A law that incorporated DNS filtering has already been challenged and struck down on First Amendment grounds in Center For Democracy & Technology v. Pappert. The Pennsylvania Internet Child Pornography Act (ICPA) [PDF] allowed the Pennsylvania Attorney General or any district attorney in Pennsylvania to seek a court order based on probable cause requiring Internet Service Providers (ISPs) to disable access to child pornography within five days or face criminal liability. The court found that the ICPA did not survive intermediate scrutiny under the First Amendment because although the government had an important interest in eradicating child pornography from the Internet, the incidental restrictions on First Amendment freedoms from the over-blocking of innocent subdomains caused by the DNS filtering were greater than what was essential to the furtherance of that interest. In light of the easy circumvention of DNS filtering, the burden placed on the child pornography business by blocking fewer than 400 domains was not enough to overcome the suppression of free speech located on over a million innocent subdomains. Even if the non-infringing websites inadvertently blocked by SOPA and PROTECT IP are run by citizens of other countries, and whose speech is thus not directly protected by the First Amendment, the US Supreme Court in Lamont v. Postmaster General determined the right of US citizens to receive information from foreign sources is also protected by the First Amendment.
Blocking certain domain names also creates a prior restraint on speech, which is the censorship of speech before it is published. The US Supreme Court in Near v. Minnesota struck down a Minnesota law that allowed state officials to seek an injunction against any publication if it had printed malicious, scandalous or defamatory material. A small Minneapolis newspaper called The Saturday Press challenged the law when an injunction barring further publication of any content by the newspaper was issued. The Supreme Court determined that a law that results in prior restraint creates a heavy presumption against its constitutional validity. The Pennsylvania district court decided that blocking a domain name is similar to a ban on a newspaper name and also invalidated ICPA on this ground. Without a review process to unblock domain names, when infringing content is no longer hosted on them, SOPA and PROTECT IP's DNS filtering will also result in prior restraint. The drafters of SOPA seem to have anticipated this problem, as § 2(a)(1) declares that "[n]othing in this Act shall be construed to impose a prior restraint on free speech or the press protected under the 1st Amendment to the Constitution." Despite this disclaimer, the bills do not provide a method through which to avoid a prior restraint problem through the use of DNS filtering.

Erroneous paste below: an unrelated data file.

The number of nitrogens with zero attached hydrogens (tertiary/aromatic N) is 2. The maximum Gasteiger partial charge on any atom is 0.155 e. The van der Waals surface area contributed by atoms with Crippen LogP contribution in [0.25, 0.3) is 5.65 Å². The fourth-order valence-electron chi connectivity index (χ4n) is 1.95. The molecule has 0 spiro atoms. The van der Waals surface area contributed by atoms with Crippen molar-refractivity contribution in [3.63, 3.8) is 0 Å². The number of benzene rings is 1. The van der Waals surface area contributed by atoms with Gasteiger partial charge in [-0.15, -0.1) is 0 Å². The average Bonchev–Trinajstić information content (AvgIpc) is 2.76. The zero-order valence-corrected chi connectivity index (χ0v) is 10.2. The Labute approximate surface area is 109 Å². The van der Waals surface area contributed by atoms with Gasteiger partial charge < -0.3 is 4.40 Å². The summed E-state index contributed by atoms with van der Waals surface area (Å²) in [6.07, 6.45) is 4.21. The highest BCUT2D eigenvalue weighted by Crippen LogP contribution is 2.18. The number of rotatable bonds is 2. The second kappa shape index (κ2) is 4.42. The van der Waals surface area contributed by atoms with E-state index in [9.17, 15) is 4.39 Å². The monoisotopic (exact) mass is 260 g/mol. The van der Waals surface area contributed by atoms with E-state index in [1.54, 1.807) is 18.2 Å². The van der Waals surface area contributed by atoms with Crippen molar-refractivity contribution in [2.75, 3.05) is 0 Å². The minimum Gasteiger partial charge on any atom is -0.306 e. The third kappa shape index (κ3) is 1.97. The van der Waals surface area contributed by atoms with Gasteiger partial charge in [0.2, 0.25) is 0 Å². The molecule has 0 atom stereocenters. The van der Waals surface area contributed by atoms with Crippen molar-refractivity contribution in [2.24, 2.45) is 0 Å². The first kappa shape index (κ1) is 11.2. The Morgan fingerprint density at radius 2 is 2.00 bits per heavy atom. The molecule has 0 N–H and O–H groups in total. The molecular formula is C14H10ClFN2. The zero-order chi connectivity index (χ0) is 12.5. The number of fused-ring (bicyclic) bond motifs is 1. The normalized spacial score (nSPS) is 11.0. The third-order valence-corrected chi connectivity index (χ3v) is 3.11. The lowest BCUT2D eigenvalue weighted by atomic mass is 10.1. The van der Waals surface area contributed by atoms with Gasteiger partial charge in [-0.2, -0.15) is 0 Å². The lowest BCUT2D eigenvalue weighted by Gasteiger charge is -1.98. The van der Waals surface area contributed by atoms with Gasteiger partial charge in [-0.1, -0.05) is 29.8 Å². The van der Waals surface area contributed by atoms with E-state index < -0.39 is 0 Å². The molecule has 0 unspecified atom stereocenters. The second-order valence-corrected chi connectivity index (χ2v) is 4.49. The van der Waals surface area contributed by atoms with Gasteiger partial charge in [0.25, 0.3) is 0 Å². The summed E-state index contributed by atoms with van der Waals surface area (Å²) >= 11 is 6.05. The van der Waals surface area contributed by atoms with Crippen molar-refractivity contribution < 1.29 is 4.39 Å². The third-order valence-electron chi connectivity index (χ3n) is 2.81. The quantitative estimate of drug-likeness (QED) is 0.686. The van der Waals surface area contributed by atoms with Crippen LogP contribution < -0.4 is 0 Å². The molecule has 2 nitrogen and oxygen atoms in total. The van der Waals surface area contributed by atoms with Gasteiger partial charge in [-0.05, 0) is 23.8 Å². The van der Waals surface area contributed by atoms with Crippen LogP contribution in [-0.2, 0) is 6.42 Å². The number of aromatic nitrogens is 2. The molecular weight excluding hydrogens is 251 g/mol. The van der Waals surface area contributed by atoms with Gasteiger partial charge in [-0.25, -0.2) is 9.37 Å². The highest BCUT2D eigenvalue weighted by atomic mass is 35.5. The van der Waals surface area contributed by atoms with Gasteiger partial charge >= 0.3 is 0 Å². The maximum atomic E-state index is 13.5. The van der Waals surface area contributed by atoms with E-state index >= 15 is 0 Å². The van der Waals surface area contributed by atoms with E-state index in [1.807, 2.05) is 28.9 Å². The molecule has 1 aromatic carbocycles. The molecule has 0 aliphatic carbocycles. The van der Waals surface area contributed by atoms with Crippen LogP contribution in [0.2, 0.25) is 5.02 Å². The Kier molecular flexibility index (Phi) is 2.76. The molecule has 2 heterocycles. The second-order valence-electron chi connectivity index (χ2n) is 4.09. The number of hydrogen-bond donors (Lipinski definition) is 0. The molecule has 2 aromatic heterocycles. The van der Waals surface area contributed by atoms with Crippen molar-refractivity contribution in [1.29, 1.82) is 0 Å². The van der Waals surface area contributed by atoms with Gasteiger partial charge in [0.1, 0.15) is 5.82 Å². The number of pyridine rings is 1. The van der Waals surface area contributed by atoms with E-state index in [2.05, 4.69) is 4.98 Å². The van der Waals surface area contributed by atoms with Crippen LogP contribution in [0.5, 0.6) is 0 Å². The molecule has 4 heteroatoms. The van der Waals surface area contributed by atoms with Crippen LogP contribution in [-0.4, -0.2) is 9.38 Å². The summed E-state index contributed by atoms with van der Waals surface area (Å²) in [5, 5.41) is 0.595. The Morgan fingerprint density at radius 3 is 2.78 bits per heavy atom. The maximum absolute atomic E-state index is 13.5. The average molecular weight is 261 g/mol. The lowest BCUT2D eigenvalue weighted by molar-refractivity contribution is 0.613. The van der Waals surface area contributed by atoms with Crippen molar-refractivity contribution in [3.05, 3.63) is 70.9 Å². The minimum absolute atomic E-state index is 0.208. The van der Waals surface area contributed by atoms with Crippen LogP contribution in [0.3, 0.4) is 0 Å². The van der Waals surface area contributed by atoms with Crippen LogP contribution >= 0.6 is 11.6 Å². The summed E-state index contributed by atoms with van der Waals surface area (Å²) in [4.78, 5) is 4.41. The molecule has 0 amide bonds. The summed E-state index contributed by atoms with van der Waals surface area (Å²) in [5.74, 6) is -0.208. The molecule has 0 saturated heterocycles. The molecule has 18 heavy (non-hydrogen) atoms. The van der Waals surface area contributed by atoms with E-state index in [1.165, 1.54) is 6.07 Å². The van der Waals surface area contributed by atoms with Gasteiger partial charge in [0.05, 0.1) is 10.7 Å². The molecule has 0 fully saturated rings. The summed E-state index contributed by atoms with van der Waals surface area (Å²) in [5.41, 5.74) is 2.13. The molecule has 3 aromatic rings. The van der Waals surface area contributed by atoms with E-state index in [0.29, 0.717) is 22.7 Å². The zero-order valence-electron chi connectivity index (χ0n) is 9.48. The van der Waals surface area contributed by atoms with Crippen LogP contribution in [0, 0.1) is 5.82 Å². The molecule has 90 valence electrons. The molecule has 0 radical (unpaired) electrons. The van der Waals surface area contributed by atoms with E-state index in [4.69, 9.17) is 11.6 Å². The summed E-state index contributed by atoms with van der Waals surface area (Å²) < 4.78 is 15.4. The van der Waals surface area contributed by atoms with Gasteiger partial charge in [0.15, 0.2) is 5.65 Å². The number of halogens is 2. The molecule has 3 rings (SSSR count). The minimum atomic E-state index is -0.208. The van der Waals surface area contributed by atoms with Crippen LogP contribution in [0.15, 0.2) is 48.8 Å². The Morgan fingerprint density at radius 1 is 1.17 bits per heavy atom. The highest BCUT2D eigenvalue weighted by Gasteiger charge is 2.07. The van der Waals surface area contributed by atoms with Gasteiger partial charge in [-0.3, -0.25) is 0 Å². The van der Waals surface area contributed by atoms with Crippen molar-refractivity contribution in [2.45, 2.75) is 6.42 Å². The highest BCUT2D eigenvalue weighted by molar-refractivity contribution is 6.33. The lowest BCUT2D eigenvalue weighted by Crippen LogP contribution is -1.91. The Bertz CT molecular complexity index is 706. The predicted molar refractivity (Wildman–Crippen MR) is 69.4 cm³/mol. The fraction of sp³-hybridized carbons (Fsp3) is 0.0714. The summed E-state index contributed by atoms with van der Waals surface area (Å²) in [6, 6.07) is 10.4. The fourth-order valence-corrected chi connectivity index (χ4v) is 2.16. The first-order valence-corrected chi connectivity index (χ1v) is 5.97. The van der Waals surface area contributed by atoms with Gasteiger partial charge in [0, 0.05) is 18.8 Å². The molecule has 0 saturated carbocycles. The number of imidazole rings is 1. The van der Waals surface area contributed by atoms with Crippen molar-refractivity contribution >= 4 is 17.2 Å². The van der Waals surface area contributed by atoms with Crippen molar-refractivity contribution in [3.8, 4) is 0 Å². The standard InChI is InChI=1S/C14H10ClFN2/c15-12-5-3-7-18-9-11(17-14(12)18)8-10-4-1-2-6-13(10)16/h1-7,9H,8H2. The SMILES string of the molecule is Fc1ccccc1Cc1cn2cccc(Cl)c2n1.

An alternative bill, the Online Protection and Enforcement of Digital Trade Act (OPEN), which has been backed by members of both houses, avoids First Amendment problems by not requiring ISPs to block infringing websites. Instead, OPEN calls for the infringing website's revenue streams from payment network providers and advertisers to be cut off. These remedies both of which are included in SOPA and PROTECT IP harm the website operator's ability to profit from the infringing products or content and, unlike DNS filtering, do not cause any collateral damage to non-infringing websites.